Stella also appeared on the 2018 dance pop song “Polaroid” with producer Jonas Blue and One Direction vocalist Liam Payne. 
Creative Artists Agency started working with Stella while she was on “Nashville,” representing her both as an actress and musician. When Columbia began rolling out the initial songs from Stella’s EP, the agency tested the markets with solo shows at Nashville’s Basement East, New York’s Mercury Lounge and West Hollywood’s Troubadour. 
“Those shows sold out in probably 30 minutes,” CAA’s Lindsey Myers said. “That was a really amazing barometer to know what we could do. … We decided the best next steps would be to do a true headline run in major markets.
“Basically all those dates sold out on the presale or the week of the onsale, many rolled into doubles. … There was just this immediate gravitation to her with fans and something special going on with her.”
Stella’s first headline tour in spring 2019 (which included a March 28, 2019, show at Chicago’s Metro / Smart Bar that sold 1,150 tickets and grossed $24,940) was followed by support dates for Anne Marie in the U.K. and a slot supporting fellow CAA client The Chainsmokers on their fall 2019 North American arena tour. 
She just wrapped her own run of headline dates in the U.K. (including a double play at the 2,000-capacity Shepherd’s Bush Empire March 2-3) and she’ll return to North American stages in May on the “Three. Two. One: The Tour” excursion, named after her forthcoming full-length debut album due out later this year.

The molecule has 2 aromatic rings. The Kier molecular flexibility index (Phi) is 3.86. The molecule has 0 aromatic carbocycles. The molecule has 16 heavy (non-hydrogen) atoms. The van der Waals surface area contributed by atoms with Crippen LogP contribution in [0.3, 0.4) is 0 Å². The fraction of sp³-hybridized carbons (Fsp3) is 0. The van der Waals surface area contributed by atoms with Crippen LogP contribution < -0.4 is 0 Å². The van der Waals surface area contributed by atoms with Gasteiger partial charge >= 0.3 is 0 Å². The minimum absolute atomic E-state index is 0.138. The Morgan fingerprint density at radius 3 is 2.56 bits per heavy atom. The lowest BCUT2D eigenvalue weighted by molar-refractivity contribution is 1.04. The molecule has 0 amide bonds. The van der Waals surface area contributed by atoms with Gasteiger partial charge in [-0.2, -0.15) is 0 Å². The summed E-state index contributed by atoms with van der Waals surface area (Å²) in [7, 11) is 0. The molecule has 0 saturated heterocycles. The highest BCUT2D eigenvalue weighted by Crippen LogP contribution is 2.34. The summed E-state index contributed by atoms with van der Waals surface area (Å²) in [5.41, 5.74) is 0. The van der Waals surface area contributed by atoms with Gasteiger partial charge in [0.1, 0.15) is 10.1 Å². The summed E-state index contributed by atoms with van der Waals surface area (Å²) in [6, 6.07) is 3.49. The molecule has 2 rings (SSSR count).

“On the heels of new music being out, we wanted to plan something that was really strategic and took that next step up in the markets based on the success we had previously,” Myers said. 
Thanks to strong support in her home country of Canada (including Juno Award nominations for Breakthrough Artist of the Year and Single of the Year for “La Di Da”) Myers says the team was able to “get really aggressive in Toronto” and book a May 26 show at the 6,500-capacity RBC Echo Beach. The routing also includes a headline show at Nashville’s Ryman Auditorium and an appearance at Bonnaroo.
Thompson notes that Stella probably could have played bigger venues on her first headline run, but it was important to develop her career properly. 
She adds, “It’s always been about let’s make the right moves, instead of just chasing a buck. Let’s look at her career in terms of long-term strategy, and how do we build thing in the correct way. I’d always rather just take things slow and steady, the same way we built her as an artist.
“She started doing writing sessions when she was 14 or 15 and took the time to develop as an artist before she even signed a deal.  
“She probably could have done the Ryman earlier, but again, I believe you just build it the right way, start at the right venue, which you feel you can sell out, go have a great show and make people wish they were at the show, so that the next time you come back around, they’re one of the first to buy tickets because they don’t want to miss out. … Now we’re going on to the next level.”

Lennon Stella
CeCe Dawson
– Lennon Stella
For Stella, she’s had time to find her stage presence. 
“It’s just been a matter of doing so many tours and being on so many different stages with different audiences and different vibes – now I’m at a point where I’ve figured out how I want to be on stage and how I want to be perceived.“ 
CAA’s Lee Goforth says this is just the beginning for Stella. 
“We are all working together so if the plan works she’ll continue to develop across the world, not just in touring but everything else that could come her way as far as brands, social media, film and TV. It feels like building the right way to have a global superstar.”